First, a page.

This beautiful image shows human heart muscle cells called cardiomyocytes that have been derived from embryonic stem cells and then reintroduced into the beating heart of a living mouse. Understanding where these reintroduced cells go in the heart, and what they do when they get there, is a critically important step toward using the cells to repair heart disease.
Here Stanford Cardiovascular Institute instructor Xulei Qin, PhD, and cardiologist Joseph C. Wu, MD, PhD, along with radiologist Heike Daldrup-Link used a new technique called photoacoustic imaging to visualize semiconducting polymer nanoparticles they’ve latched onto the cardiomyocytes (whose nuclei are shown in blue) like microscopic ankle bracelets. The nanoparticles, indicated in the photo in red, absorb laser light and emit acoustic signals that be used to quickly and accurately track the cells’ location with unprecedented sensitivity and resolution — even when they are buried by several millimeters of tissue. They published their results earlier this month in Advanced Functional Materials.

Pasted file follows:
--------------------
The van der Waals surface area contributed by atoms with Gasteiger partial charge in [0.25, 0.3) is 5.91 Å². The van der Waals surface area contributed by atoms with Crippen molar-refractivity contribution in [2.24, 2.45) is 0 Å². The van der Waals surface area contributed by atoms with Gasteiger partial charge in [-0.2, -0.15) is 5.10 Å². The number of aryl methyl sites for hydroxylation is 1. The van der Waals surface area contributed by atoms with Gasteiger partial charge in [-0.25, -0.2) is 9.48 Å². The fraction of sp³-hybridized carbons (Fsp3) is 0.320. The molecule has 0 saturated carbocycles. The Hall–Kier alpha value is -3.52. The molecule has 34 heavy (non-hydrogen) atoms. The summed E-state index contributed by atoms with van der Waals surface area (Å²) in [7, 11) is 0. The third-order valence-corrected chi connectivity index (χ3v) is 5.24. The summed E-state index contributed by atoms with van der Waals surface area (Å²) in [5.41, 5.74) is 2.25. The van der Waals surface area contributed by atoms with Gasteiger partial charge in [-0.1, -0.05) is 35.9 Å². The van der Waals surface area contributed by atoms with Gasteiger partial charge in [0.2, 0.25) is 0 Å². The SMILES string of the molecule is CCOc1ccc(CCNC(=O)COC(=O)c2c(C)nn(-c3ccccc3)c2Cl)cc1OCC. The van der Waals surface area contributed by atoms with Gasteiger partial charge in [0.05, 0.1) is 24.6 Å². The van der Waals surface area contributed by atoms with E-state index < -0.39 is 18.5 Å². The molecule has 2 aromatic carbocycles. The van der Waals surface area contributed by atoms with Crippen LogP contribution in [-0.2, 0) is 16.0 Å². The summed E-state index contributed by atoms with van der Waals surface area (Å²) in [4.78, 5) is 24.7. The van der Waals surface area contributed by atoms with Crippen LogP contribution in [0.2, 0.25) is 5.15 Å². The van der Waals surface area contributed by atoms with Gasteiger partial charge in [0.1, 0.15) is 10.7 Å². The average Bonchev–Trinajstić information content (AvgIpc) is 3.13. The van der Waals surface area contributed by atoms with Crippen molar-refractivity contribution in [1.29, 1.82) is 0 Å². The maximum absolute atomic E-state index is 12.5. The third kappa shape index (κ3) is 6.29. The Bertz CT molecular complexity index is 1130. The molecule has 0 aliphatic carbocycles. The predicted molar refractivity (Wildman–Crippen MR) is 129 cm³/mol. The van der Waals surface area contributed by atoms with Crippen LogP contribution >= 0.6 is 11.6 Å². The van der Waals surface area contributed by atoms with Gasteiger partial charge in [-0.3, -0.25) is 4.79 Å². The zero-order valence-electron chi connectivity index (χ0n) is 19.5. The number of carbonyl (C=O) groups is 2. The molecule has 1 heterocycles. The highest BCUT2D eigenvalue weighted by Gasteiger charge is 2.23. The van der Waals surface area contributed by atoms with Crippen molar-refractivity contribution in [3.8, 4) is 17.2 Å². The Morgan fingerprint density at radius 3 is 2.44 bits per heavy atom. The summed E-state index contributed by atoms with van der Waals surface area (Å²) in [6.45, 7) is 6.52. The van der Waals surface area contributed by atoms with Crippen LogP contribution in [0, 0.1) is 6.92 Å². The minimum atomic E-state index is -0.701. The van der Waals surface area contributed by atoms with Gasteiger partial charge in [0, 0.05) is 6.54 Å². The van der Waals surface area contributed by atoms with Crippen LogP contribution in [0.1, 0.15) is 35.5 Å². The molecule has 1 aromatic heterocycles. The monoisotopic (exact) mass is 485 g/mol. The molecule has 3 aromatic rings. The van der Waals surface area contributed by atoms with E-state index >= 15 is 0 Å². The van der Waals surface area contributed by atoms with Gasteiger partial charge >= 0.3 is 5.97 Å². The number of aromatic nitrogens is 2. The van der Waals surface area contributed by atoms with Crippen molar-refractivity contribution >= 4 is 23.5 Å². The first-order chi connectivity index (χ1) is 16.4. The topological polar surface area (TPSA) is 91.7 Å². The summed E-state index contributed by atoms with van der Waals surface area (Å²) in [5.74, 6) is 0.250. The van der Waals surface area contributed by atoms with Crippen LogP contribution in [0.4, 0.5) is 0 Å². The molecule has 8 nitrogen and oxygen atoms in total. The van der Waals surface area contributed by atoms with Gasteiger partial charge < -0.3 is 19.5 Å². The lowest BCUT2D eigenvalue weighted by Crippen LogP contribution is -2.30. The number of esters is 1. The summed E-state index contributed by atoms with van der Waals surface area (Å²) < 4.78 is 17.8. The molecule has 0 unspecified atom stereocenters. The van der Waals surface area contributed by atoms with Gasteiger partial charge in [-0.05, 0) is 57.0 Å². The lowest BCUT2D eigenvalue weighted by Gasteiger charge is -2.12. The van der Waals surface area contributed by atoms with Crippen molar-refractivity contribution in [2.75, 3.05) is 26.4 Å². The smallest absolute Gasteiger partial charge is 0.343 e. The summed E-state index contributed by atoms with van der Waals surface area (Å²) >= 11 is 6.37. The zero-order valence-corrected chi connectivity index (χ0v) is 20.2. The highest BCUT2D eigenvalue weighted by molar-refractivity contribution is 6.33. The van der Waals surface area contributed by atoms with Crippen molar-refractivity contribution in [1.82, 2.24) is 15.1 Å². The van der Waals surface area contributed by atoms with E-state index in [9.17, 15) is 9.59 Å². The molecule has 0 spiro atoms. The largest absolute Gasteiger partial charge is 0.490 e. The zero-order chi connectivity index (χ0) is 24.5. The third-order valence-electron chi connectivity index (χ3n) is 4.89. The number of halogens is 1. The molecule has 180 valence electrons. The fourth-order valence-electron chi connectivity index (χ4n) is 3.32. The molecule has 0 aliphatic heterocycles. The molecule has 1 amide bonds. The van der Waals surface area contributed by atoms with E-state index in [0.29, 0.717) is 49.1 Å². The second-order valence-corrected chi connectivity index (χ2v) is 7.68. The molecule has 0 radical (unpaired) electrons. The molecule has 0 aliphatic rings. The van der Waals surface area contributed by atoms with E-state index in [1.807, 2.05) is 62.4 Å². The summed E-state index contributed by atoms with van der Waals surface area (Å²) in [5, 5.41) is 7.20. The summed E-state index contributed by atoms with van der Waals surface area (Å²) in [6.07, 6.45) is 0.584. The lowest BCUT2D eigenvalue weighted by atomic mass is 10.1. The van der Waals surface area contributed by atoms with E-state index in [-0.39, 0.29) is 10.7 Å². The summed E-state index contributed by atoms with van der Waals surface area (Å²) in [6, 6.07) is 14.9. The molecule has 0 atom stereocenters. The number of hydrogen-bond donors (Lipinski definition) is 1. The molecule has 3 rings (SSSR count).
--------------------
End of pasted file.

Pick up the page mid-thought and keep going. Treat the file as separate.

As Wu explained to me in an email:
This technique provides a much better way to follow how the cells integrate in small animal models because these nanoparticles have strong photoacoustic signals and specific spectral features to sensitively detect and distinguish a small number of labeled cardiomyocytes from native heart tissues.
Previously: A new label will allow physicians to pinpoint locations of bacterial infections, Nano-hitchhikers ride stem cells into heart, let researchers watch in real time and weeks later and Stem cells create faithful replicas of native tissue, according to Stanford study
Photo by Xulei Qin